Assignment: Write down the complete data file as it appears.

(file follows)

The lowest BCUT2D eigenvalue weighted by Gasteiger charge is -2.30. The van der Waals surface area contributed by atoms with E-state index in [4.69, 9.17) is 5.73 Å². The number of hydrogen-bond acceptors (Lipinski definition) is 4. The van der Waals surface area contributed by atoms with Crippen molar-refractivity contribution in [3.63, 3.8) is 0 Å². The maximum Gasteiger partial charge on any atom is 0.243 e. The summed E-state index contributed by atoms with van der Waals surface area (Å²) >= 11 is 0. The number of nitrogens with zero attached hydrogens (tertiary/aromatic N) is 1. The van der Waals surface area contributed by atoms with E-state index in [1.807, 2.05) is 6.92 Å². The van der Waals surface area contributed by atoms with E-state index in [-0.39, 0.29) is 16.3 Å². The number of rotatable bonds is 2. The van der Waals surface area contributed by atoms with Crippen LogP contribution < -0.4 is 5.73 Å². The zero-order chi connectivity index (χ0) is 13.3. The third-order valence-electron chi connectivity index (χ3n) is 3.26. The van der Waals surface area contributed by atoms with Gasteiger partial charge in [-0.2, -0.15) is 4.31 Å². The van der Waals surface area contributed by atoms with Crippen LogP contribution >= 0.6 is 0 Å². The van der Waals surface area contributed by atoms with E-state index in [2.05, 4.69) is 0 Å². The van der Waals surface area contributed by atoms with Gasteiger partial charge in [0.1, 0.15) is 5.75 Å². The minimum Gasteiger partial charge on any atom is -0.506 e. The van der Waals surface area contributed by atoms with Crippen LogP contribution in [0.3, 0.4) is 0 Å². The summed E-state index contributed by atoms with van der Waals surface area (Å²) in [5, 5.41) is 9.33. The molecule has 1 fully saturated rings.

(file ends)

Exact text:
The lowest BCUT2D eigenvalue weighted by Gasteiger charge is -2.30. The van der Waals surface area contributed by atoms with E-state index in [4.69, 9.17) is 5.73 Å². The number of hydrogen-bond acceptors (Lipinski definition) is 4. The van der Waals surface area contributed by atoms with Crippen molar-refractivity contribution in [3.63, 3.8) is 0 Å². The maximum Gasteiger partial charge on any atom is 0.243 e. The summed E-state index contributed by atoms with van der Waals surface area (Å²) >= 11 is 0. The number of nitrogens with zero attached hydrogens (tertiary/aromatic N) is 1. The van der Waals surface area contributed by atoms with E-state index in [1.807, 2.05) is 6.92 Å². The van der Waals surface area contributed by atoms with E-state index in [-0.39, 0.29) is 16.3 Å². The number of rotatable bonds is 2. The van der Waals surface area contributed by atoms with Crippen LogP contribution < -0.4 is 5.73 Å². The zero-order chi connectivity index (χ0) is 13.3. The third-order valence-electron chi connectivity index (χ3n) is 3.26. The van der Waals surface area contributed by atoms with Gasteiger partial charge in [-0.2, -0.15) is 4.31 Å². The van der Waals surface area contributed by atoms with Crippen LogP contribution >= 0.6 is 0 Å². The van der Waals surface area contributed by atoms with E-state index in [2.05, 4.69) is 0 Å². The van der Waals surface area contributed by atoms with Gasteiger partial charge in [0.1, 0.15) is 5.75 Å². The minimum Gasteiger partial charge on any atom is -0.506 e. The van der Waals surface area contributed by atoms with Crippen LogP contribution in [0.3, 0.4) is 0 Å². The summed E-state index contributed by atoms with van der Waals surface area (Å²) in [5, 5.41) is 9.33. The molecule has 1 fully saturated rings.